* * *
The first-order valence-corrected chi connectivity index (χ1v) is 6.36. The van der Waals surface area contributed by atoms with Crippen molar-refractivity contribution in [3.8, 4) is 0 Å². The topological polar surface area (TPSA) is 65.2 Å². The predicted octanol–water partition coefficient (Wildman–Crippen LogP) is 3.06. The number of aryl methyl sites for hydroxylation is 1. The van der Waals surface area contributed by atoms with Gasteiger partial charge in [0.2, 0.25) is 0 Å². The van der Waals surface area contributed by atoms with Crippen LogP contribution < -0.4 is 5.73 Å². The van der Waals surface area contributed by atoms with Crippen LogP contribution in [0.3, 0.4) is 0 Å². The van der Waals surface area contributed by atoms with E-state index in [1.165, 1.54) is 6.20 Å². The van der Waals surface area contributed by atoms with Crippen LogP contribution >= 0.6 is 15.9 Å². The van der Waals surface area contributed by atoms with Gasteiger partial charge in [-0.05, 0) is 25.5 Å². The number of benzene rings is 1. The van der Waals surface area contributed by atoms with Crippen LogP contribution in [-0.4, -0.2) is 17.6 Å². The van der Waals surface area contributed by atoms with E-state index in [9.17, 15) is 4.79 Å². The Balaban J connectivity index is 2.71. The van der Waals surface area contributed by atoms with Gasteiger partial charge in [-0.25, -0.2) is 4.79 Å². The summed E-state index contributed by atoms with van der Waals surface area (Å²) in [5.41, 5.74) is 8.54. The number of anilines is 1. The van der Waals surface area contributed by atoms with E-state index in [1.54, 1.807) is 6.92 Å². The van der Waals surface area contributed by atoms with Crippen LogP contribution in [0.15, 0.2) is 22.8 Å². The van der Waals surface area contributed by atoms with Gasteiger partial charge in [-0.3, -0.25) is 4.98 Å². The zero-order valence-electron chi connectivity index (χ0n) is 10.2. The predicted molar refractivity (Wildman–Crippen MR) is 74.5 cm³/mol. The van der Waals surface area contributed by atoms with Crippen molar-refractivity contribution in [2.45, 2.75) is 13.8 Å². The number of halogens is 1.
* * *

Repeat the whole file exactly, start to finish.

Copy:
The first-order valence-corrected chi connectivity index (χ1v) is 6.36. The van der Waals surface area contributed by atoms with Crippen molar-refractivity contribution in [3.8, 4) is 0 Å². The topological polar surface area (TPSA) is 65.2 Å². The predicted octanol–water partition coefficient (Wildman–Crippen LogP) is 3.06. The number of aryl methyl sites for hydroxylation is 1. The van der Waals surface area contributed by atoms with Gasteiger partial charge in [0.2, 0.25) is 0 Å². The van der Waals surface area contributed by atoms with Crippen LogP contribution < -0.4 is 5.73 Å². The van der Waals surface area contributed by atoms with Crippen LogP contribution in [0.3, 0.4) is 0 Å². The van der Waals surface area contributed by atoms with E-state index in [1.165, 1.54) is 6.20 Å². The van der Waals surface area contributed by atoms with Crippen LogP contribution >= 0.6 is 15.9 Å². The van der Waals surface area contributed by atoms with Gasteiger partial charge in [-0.05, 0) is 25.5 Å². The number of benzene rings is 1. The van der Waals surface area contributed by atoms with Crippen LogP contribution in [-0.4, -0.2) is 17.6 Å². The van der Waals surface area contributed by atoms with E-state index in [9.17, 15) is 4.79 Å². The Balaban J connectivity index is 2.71. The van der Waals surface area contributed by atoms with Gasteiger partial charge in [-0.25, -0.2) is 4.79 Å². The summed E-state index contributed by atoms with van der Waals surface area (Å²) in [5.41, 5.74) is 8.54. The number of anilines is 1. The van der Waals surface area contributed by atoms with E-state index in [1.54, 1.807) is 6.92 Å². The van der Waals surface area contributed by atoms with Crippen LogP contribution in [0.15, 0.2) is 22.8 Å². The van der Waals surface area contributed by atoms with Gasteiger partial charge in [-0.3, -0.25) is 4.98 Å². The zero-order valence-electron chi connectivity index (χ0n) is 10.2. The predicted molar refractivity (Wildman–Crippen MR) is 74.5 cm³/mol. The van der Waals surface area contributed by atoms with Crippen molar-refractivity contribution in [2.45, 2.75) is 13.8 Å². The number of halogens is 1.